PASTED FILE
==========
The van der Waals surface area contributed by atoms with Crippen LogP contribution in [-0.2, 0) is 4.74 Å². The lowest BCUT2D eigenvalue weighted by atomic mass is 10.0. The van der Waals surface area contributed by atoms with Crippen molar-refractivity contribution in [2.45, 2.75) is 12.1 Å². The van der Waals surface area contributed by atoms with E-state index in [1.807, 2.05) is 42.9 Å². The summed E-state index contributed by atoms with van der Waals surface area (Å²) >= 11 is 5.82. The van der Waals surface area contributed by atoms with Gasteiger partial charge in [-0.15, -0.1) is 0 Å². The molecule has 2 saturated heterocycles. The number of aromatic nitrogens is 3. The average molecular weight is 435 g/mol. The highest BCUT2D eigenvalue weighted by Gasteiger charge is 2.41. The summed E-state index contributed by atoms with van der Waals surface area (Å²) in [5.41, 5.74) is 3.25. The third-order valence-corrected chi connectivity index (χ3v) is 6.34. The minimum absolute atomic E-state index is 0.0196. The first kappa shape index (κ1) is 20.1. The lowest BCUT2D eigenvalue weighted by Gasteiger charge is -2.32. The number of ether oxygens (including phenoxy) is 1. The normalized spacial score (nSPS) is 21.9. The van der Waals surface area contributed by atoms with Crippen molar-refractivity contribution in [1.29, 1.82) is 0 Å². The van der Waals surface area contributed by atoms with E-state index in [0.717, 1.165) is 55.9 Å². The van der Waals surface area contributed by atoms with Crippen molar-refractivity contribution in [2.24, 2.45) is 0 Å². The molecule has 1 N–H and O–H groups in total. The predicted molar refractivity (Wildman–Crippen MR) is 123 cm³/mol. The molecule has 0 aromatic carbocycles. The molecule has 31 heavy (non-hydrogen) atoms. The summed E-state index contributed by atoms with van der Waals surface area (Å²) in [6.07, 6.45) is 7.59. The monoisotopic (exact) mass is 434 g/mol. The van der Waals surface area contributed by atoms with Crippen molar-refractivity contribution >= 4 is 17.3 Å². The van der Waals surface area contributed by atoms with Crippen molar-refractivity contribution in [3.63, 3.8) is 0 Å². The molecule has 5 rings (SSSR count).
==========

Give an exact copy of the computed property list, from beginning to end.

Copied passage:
The van der Waals surface area contributed by atoms with Crippen LogP contribution in [-0.2, 0) is 4.74 Å². The lowest BCUT2D eigenvalue weighted by atomic mass is 10.0. The van der Waals surface area contributed by atoms with Crippen molar-refractivity contribution in [2.45, 2.75) is 12.1 Å². The van der Waals surface area contributed by atoms with E-state index in [1.807, 2.05) is 42.9 Å². The summed E-state index contributed by atoms with van der Waals surface area (Å²) >= 11 is 5.82. The van der Waals surface area contributed by atoms with Gasteiger partial charge in [-0.15, -0.1) is 0 Å². The molecule has 2 saturated heterocycles. The number of aromatic nitrogens is 3. The average molecular weight is 435 g/mol. The highest BCUT2D eigenvalue weighted by Gasteiger charge is 2.41. The summed E-state index contributed by atoms with van der Waals surface area (Å²) in [5.41, 5.74) is 3.25. The third-order valence-corrected chi connectivity index (χ3v) is 6.34. The minimum absolute atomic E-state index is 0.0196. The first kappa shape index (κ1) is 20.1. The lowest BCUT2D eigenvalue weighted by Gasteiger charge is -2.32. The number of ether oxygens (including phenoxy) is 1. The normalized spacial score (nSPS) is 21.9. The van der Waals surface area contributed by atoms with Crippen molar-refractivity contribution in [1.29, 1.82) is 0 Å². The van der Waals surface area contributed by atoms with E-state index in [0.717, 1.165) is 55.9 Å². The van der Waals surface area contributed by atoms with Crippen molar-refractivity contribution in [2.24, 2.45) is 0 Å². The molecule has 1 N–H and O–H groups in total. The predicted molar refractivity (Wildman–Crippen MR) is 123 cm³/mol. The molecule has 0 aromatic carbocycles. The molecule has 31 heavy (non-hydrogen) atoms. The summed E-state index contributed by atoms with van der Waals surface area (Å²) in [6.07, 6.45) is 7.59. The monoisotopic (exact) mass is 434 g/mol. The van der Waals surface area contributed by atoms with Crippen molar-refractivity contribution >= 4 is 17.3 Å². The van der Waals surface area contributed by atoms with Crippen molar-refractivity contribution in [3.63, 3.8) is 0 Å². The molecule has 5 rings (SSSR count).